Susan D. Shenkin
The Attitudes to Ageing Questionnaire: Mokken Scaling Analysis
Shenkin, Susan D.; Watson, Roger; Laidlaw, Ken; Starr, John M.; Deary, Ian J.
Professor Roger Watson R.Watson@hull.ac.uk
Professor of Nursing
John M. Starr
Ian J. Deary
Background: Hierarchical scales are useful in understanding the structure of underlying latent traits in many questionnaires. The Attitudes to Ageing Questionnaire (AAQ) explored the attitudes to ageing of older people themselves, and originally described three distinct subscales: (1) Psychosocial Loss (2) Physical Change and (3) Psychological Growth. This study aimed to use Mokken analysis, a method of Item Response Theory, to test for hierarchies within the AAQ and to explore how these relate to underlying latent traits. Methods: Participants in a longitudinal cohort study, the Lothian Birth Cohort 1936, completed a cross-sectional postal survey. Data from 802 participants were analysed using Mokken Scaling analysis. These results were compared with factor analysis using exploratory structural equation modelling. Results: Participants were 51.6% male, mean age 74.0 years (SD 0.28). Three scales were identified from 18 of the 24 items: two weak Mokken scales and one moderate Mokken scale. (1) ‘Vitality’ contained a combination of items from all three previously determined factors of the AAQ, with a hierarchy from physical to psychosocial; (2) ‘Legacy’ contained items exclusively from the Psychological Growth scale, with a hierarchy from individual contributions to passing things on; (3) ‘Exclusion’ contained items from the Psychosocial Loss scale, with a hierarchy from general to specific instances. All of the scales were reliable and statistically significant with ‘Legacy’ showing invariant item ordering. The scales correlate as expected with personality, anxiety and depression. Exploratory SEM mostly confirmed the original factor structure. Conclusions: The concurrent use of factor analysis and Mokken scaling provides additional information about the AAQ. The previously-described factor structure is mostly confirmed. Mokken scaling identifies a new factor relating to vitality, and a hierarchy of responses within three separate scales, referring to vitality, legacy and exclusion. This shows what older people themselves consider important regarding their own ageing.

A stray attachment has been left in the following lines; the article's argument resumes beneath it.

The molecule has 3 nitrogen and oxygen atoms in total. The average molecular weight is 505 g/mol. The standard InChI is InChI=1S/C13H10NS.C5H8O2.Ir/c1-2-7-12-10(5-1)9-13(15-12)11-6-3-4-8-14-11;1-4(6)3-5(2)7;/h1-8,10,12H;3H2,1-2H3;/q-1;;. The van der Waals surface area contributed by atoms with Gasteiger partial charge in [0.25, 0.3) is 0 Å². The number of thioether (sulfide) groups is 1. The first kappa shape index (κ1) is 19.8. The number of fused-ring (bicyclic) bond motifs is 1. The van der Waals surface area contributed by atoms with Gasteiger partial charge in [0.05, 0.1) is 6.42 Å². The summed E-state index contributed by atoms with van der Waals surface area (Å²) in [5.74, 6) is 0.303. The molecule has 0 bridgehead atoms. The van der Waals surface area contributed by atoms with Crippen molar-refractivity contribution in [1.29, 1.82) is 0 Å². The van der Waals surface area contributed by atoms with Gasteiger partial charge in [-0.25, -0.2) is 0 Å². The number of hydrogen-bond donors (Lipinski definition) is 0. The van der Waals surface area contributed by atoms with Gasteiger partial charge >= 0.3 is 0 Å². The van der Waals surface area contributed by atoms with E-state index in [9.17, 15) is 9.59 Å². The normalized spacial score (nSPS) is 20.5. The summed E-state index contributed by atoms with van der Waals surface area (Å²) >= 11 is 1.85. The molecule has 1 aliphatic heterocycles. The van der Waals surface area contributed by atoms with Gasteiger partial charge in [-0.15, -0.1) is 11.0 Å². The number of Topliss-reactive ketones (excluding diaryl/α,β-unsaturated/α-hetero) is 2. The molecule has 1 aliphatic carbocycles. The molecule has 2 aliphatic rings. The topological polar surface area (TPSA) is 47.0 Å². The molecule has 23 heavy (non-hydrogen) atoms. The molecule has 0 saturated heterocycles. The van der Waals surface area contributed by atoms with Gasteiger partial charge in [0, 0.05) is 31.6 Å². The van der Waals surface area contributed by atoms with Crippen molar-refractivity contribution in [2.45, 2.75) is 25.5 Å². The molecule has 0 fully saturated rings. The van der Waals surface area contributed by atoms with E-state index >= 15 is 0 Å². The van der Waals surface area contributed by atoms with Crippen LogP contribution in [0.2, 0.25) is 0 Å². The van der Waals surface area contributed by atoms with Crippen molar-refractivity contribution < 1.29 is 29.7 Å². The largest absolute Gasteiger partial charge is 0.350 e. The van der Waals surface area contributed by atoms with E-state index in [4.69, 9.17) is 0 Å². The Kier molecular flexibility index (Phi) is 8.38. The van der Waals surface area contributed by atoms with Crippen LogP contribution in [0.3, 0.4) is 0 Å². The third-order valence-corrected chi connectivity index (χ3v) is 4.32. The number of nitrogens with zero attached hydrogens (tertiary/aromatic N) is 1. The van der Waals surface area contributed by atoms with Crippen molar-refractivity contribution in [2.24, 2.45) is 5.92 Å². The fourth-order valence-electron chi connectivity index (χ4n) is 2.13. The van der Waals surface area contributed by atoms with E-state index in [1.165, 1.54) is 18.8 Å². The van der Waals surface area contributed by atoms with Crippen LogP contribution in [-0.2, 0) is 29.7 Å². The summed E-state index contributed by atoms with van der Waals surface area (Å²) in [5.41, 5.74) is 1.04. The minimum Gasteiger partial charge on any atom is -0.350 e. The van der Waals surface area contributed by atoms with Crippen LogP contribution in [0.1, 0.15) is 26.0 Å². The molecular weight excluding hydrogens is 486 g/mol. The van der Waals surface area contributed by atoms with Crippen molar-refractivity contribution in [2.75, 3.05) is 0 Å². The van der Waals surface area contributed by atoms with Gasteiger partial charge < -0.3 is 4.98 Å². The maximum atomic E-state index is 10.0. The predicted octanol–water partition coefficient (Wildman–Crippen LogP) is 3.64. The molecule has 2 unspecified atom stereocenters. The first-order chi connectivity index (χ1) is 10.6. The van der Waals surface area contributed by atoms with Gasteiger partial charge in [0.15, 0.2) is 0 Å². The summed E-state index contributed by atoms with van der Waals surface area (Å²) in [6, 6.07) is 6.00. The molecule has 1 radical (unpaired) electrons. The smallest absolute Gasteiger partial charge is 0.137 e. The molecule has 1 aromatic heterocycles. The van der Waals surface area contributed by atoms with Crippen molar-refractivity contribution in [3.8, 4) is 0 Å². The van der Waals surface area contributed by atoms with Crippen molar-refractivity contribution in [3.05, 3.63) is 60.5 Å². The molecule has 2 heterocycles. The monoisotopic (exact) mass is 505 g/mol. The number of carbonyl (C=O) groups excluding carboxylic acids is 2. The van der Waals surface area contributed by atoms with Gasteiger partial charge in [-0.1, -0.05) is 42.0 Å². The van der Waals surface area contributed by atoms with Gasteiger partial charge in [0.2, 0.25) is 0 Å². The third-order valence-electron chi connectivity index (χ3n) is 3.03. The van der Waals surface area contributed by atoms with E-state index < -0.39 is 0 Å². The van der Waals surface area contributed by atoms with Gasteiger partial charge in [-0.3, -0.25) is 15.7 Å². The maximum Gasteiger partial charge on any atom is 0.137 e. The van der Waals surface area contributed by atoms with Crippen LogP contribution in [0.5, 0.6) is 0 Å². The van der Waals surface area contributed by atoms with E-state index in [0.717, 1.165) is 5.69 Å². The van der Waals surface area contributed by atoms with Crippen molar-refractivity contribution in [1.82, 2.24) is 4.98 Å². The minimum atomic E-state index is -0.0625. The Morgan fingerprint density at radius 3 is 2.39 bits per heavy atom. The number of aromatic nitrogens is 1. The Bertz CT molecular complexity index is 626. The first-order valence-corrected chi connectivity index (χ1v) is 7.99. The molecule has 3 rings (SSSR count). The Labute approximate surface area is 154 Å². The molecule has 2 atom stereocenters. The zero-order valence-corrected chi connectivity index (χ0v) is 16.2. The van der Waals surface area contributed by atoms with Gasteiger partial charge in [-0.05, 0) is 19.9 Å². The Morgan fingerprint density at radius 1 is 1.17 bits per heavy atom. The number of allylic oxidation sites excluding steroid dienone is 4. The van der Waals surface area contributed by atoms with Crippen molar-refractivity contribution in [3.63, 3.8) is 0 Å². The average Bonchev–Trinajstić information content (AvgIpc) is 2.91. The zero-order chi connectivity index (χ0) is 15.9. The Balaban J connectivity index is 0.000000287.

Shenkin, S. D., Watson, R., Laidlaw, K., Starr, J. M., & Deary, I. J. (2014). The Attitudes to Ageing Questionnaire: Mokken Scaling Analysis. PLoS ONE, 9(6), e99100. https://doi.org/10.1371/journal.pone.0099100
|Journal Article Type||Article|
|Acceptance Date||May 11, 2014|
|Online Publication Date||Jun 3, 2014|
|Publication Date||Jun 3, 2014|
|Deposit Date||Mar 18, 2015|
|Publicly Available Date||Mar 18, 2015|
|Publisher||Public Library of Science|
|Peer Reviewed||Peer Reviewed|
|Article Number||ARTN e99100|
|Copyright Statement||© 2014 Shenkin et al. This is an open-access article distributed under the terms of the Creative Commons Attribution License, which permits unrestricted use, distribution, and reproduction in any medium, provided the original author and source are credited.|
© 2014 Shenkin et al. This is an open-access article distributed under the terms of the Creative Commons Attribution License, which permits unrestricted use, distribution, and reproduction in any medium, provided the original author and source are credited.
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